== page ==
Frantz Fanon and the enigma of cultural translation

by Robert J.C. Young

The writings of Frantz Fanon were very quickly subjected to a form of cultural translation, not only in some of the more esoteric interpretations of his work, which take it very far from his own historical concerns, but also more literally: for today, for the most part, he is read in translation. Sales of his books in English far outnumber those of his original texts in French.
When the first English translation of Les damnés de la terre was published by Présence Africaine in Paris in 1963, it was called simply The Damned (Fanon 1963; Figure 1).
When it was published in London two years later, it was renamed, and given the title by which it is now known, The Wretched of the Earth (Fanon 1965; Figure 2). The following year, it was published in the USA, with the same title, but now with a subtitle, which ran, ‘A Negro Psychoanalyst’s Study Of The Problems Of Racism & Colonialism In The World Today’ (Fanon 1966; Figure 3).

The Invisibility of the African Interpreter
Jeanne Garane

"Les interprètes le font tourner dans un petit cercle d'intrigues.” (The interpreters keep him turning in a narrow circle of intrigues.) Robert Delavignette, Service africain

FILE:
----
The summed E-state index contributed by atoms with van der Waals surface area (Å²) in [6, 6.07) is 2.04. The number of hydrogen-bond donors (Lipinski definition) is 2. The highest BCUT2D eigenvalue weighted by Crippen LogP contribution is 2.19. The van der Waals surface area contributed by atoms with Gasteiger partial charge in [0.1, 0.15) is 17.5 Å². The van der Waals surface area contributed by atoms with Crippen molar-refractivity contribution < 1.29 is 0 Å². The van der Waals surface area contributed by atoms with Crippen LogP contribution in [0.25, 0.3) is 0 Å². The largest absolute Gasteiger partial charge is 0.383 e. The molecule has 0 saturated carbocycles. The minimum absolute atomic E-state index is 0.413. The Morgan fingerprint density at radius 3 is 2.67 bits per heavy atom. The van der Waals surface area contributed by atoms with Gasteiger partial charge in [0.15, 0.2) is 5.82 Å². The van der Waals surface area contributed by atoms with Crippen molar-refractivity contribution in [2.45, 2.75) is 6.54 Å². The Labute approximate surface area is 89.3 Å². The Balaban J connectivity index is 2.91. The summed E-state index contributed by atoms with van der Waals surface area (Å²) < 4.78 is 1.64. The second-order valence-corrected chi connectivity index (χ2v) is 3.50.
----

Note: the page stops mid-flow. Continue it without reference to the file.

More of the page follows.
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Interview with Robert J.C. Young

translation editor Siri Nergaard met with Robert J. C. Young in New Your City on September14th 2012 at the Nida Research Symposium.

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Reflections on Translation
Paschalis Nikolaou

How does one reflect on translation? For Susan Bassnett, one of the world’s foremost thinkers in translation studies – it is a field she helped into being, no less – this is a question answered incrementally, and over time. Her Reflections on Translation collects critical pieces that appeared, for the most part, in the ITI Bulletin; their significance immediately connects to the author’s name, but the usefulness of – and often, sheer enjoyment in – reading them owes also to an adopted style and approach to communicating what’s really important. 

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